By: Sheila Raftery Wiggins
The U.S. Department of Labor’s new regulations are effective on Dec. 1, 2016. The new regulations impact exempt employees, federal overtime pay and minimum wage requirements.
Significantly, nondiscretionary bonuses, commissions and incentive payments may be used to satisfy up to 10 percent of the minimum standard salary requirement if these payments are paid on a quarterly or more frequent basis.
Highly compensated employees (“HCEs”) are exempt from federal overtime pay and minimum wage if the employee currently has a minimum salary threshold of $100,000 per year. HCEs must receive at least the full standard salary amount each pay period on a salary basis without regard to the payment of nondiscretionary bonuses and incentive payments. Yet, nondiscretionary bonuses and incentive payments (including commissions) will count toward the total annual HCE compensation requirement.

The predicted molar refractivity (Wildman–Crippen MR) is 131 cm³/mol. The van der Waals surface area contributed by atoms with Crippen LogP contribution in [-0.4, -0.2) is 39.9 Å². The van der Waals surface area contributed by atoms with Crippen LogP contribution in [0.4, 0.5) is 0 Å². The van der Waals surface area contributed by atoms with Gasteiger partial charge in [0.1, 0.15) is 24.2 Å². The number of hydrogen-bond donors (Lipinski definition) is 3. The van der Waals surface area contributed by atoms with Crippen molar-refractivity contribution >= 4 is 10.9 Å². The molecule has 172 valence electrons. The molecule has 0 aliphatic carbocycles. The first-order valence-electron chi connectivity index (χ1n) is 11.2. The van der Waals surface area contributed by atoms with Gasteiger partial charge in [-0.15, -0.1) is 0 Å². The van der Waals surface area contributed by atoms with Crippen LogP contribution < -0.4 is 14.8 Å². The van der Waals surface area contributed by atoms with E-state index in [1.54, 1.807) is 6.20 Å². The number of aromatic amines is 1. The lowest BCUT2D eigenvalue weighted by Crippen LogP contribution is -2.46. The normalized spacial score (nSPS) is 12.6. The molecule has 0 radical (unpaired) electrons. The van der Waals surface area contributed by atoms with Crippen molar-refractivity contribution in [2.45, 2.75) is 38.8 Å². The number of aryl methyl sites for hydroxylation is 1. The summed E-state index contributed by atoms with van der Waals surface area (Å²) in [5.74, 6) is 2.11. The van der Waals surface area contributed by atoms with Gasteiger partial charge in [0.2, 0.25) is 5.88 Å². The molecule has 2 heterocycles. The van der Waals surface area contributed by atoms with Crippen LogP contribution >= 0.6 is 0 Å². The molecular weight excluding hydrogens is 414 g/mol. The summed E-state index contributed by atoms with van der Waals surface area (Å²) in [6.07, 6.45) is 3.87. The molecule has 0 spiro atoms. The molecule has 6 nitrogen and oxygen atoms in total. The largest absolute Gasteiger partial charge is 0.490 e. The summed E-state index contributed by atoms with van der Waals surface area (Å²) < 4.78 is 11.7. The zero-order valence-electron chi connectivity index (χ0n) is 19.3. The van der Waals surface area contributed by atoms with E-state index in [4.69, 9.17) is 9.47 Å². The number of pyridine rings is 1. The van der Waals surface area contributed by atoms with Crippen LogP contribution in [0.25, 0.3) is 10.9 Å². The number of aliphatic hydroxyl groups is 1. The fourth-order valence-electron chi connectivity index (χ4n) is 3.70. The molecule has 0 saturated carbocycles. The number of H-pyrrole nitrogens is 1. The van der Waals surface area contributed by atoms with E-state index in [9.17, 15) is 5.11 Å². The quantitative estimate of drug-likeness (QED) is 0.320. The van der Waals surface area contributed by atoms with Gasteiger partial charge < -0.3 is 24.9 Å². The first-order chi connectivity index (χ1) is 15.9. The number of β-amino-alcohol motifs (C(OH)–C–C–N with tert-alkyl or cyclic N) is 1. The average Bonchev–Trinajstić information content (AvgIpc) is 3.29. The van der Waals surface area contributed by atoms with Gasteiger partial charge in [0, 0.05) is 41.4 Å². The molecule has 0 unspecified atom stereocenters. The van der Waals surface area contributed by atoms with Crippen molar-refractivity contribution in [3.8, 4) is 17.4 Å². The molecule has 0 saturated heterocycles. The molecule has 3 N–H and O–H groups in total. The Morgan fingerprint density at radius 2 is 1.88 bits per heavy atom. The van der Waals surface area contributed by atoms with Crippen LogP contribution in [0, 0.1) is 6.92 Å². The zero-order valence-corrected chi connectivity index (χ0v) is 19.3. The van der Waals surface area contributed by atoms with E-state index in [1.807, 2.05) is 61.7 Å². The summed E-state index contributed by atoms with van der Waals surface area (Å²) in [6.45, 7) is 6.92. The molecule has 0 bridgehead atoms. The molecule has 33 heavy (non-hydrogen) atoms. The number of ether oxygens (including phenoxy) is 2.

If an employee does not earn enough in nondiscretionary bonuses and incentive payments (including commissions) in a given quarter to retain their exempt status, the employer may provide a “catch-up” payment at the end of the quarter to make up for the shortfall (up to 10 percent of the standard salary level for the preceding 13-week period).
ACT PROMPTLY: Consider your business, the structure of the incentive pay and how employees are classified – less than six months until the Dec. 1, 2016 regulations are effective.
Sheila Raftery Wiggins, of the Newark office, handles matters involving complex commercial disputes, insurance defense, coverage disputes, financial fraud, and attorney ethics.